KLA Perspectives

Making Earth Month (Actually) Count for Sustainability Goals

Posted byKim Lundgren on Mar 28, 2024 12:28:57 PM

It’s Time to Go Big to Protect Our Home. 

It’s unavoidable: if you are a local government or community group representative, taking part in upcoming Earth Month and Earth Day events is a must. 

And for good reason: every April, there is a surge of interest in eco-friendly solutions – in fact, Google searches surrounding climate change and sustainability often peak this time of year. Unfortunately, many Earth Day promotions and events are focused on surface-level, individualistic solutions (think re-usable straws) that don’t truly match the urgency of the climate crisis.  

This is where our approach to local climate action comes in: a laser-focus on the high-impact actions that will yield the greatest impact in terms of GHG emissions reductions or climate resilience. It’s why we work with our partner communities to ensure climate action plans don’t become a laundry list of projects (like unnecessary committees or drawn-out approval processes) – that siphon resources and focus from the work (like electrification and clean energy) that will make a difference. 

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And that same rationale holds true for Earth Day community engagement. By all means: stick with a tree planting, river cleanup, park beautification, or reusable bag giveaway if it’s already in the works or is a community favorite.  

Just don’t stop there.  

Pitch the event as “Step One” and map out other milestones that help community members connect with actions that have tangible and long-lasting impacts on emissions and resilience. 

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Here are some simple ways to incorporate truly impactful actions and messaging into your Earth Day outreach:  

  • Have a QR code that links directly to any available incentives like heat pumps, solar, and energy efficiency upgrades 
  • Ask an energy efficiency partner or home energy auditor to attend your event with a calendar app to schedule an audit 
  • Showcase EVs for sale from local dealers (and if possible, allow residents to test drive)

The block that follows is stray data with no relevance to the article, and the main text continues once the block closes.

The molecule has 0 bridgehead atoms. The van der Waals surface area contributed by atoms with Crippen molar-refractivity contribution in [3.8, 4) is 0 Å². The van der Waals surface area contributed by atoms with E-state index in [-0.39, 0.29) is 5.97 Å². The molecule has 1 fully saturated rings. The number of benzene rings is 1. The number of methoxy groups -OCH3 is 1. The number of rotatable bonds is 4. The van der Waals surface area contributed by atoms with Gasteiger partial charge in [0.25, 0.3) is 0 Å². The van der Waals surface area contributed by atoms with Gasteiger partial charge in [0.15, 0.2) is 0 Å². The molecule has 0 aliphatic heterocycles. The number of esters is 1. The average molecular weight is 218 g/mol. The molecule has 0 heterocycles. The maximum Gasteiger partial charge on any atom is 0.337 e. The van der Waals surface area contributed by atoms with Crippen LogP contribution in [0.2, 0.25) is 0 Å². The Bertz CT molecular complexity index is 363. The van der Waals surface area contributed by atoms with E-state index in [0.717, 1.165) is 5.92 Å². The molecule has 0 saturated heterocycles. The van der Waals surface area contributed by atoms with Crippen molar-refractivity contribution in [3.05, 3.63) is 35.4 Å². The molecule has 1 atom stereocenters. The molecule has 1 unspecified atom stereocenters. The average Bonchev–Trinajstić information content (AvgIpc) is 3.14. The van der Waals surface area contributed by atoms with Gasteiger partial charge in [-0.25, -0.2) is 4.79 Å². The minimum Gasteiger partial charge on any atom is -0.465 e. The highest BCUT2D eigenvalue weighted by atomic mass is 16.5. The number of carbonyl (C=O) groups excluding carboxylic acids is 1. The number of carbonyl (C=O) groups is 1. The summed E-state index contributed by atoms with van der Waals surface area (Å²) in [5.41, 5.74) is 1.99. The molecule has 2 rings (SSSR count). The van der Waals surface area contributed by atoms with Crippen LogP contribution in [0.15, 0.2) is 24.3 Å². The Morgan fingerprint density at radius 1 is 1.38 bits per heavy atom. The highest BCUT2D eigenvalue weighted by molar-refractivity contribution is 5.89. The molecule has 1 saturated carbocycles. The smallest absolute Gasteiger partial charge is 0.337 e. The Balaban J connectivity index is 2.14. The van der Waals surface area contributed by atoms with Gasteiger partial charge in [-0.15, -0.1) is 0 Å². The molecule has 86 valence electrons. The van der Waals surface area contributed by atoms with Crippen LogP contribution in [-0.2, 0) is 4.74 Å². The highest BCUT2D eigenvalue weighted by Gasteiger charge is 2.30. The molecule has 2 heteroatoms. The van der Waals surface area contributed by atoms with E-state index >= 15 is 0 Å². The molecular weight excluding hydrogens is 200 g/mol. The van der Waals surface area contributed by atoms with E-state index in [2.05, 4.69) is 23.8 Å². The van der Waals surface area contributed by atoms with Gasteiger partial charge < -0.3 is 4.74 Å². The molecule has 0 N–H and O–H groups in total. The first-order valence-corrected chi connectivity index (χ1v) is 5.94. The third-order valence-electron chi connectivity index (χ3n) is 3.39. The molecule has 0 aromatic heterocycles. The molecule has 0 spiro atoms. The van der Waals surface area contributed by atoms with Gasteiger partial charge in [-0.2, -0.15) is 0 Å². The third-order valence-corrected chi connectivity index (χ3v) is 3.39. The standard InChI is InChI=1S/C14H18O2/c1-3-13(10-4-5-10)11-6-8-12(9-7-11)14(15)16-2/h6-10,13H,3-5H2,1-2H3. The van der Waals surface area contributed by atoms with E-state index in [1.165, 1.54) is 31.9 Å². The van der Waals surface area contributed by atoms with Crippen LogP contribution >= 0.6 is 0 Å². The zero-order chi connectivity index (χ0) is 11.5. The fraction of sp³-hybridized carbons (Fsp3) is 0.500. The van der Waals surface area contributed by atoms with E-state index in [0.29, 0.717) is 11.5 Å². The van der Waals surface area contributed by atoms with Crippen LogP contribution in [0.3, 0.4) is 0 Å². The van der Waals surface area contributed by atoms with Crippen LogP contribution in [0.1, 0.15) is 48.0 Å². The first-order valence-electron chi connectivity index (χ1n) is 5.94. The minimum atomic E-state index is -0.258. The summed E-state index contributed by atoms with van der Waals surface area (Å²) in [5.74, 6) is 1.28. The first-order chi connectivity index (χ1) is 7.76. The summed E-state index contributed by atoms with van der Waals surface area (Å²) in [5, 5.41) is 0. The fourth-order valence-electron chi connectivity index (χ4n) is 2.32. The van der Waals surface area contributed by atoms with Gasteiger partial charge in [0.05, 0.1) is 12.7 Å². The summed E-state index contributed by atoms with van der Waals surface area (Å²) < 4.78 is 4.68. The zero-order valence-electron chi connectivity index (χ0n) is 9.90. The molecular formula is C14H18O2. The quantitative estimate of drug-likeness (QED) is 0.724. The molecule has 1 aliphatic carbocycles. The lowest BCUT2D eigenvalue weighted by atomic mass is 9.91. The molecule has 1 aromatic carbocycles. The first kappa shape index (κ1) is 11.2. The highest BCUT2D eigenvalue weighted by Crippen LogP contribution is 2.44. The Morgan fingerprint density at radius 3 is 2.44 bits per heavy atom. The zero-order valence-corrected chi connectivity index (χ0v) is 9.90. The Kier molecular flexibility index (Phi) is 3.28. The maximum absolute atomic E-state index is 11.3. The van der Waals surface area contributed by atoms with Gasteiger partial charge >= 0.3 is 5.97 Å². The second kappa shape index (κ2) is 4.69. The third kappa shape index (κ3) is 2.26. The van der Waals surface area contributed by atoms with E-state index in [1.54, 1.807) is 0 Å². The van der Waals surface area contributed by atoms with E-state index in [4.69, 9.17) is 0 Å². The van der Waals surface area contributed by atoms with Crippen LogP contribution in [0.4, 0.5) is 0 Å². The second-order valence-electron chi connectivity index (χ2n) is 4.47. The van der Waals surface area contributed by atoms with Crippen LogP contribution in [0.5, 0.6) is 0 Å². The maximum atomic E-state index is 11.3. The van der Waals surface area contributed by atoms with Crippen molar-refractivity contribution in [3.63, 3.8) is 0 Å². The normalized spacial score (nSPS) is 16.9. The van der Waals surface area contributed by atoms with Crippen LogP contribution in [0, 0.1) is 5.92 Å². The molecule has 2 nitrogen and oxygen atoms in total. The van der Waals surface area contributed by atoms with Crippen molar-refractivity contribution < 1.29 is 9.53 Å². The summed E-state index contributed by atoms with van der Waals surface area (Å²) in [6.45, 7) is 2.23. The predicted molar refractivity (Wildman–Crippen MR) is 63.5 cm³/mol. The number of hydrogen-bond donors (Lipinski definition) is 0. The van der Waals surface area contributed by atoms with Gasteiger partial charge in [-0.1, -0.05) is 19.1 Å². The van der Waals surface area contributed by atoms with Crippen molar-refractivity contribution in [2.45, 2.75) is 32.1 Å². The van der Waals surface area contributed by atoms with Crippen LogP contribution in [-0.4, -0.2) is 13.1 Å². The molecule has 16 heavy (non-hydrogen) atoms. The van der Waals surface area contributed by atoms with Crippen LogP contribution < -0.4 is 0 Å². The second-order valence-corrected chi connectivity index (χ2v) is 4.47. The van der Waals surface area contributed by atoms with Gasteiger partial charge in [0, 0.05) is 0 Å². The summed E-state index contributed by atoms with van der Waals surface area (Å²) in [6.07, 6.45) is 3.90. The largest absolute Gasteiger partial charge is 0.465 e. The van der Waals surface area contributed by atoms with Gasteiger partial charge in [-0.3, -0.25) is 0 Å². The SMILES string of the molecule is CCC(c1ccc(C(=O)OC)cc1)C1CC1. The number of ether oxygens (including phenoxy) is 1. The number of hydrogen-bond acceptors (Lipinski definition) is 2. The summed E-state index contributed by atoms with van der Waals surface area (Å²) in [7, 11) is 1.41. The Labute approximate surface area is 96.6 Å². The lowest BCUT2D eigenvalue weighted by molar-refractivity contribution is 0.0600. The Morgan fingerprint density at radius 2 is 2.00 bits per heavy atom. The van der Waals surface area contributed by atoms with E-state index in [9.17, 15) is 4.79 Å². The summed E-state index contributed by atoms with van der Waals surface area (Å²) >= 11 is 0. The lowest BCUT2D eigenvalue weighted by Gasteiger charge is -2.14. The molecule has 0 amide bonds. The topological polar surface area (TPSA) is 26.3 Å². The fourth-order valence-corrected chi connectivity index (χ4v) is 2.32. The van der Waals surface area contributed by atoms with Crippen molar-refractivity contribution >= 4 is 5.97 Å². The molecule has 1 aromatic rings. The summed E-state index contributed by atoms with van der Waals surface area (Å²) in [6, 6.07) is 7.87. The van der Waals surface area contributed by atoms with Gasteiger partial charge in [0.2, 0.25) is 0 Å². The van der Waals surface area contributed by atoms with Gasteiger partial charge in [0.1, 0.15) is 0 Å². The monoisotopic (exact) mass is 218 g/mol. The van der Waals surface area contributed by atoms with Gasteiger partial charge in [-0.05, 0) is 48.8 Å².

• Make pledge sheets available for people to commit to actions (i.e. “I pledge to consider an EV for my next car”) 
  • Create simple online quizzes that highlight the impact of various actions and policies 
  • Host a Trivia Night that weaves in themes and information related to high impact actions 
  • Create pop-up kiosks in high-traffic areas (bus stops, libraries, farmers markets, outside concert or sports venues) with QR codes and signage  
  • Screen a Movie in the Park or at a local theater that highlights the impacts and importance of climate action (see this list of climate books and movies for ideas!) 
  • Develop a scavenger hunt that sends people to places or information that connect them to climate change and emissions in  your community 
  • Set up a letter-writing station where people can write a quick note (to a local board or elected official about a policy issue, to a local business encouraging them to add solar, etc).  

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Resources and Examples for Earth Day Activities for Urgent Action: 

  • Download the images from this blog post to spread the word on bold action for Earth Month in your community
  • Adobe’s QR Code Generator (Make sure to use QR code generators that don’t expire after an amount of time – that way community members seeing older content can still access resources) 
  • San Antonio’s Federal Tax Incentive Page, which connects residents to available funding and incentives for high-impact actions 
  • NV Electric Vehicle Association’s Drive Electric Earth Day Event, which connects residents to EV resources and allows community members to test drive electric vehicles 
  • Cary, NV's Count Me In, Cary! Pledge Sheets, which allowed residents to easily access strategies for a more sustainable community and commit to action
  • Clark County NV’s All-In Sustainability Trivia, used at a bar trivia night with sustainable prizes for winners 
  • Climate books and movies to recommend or highlight during community events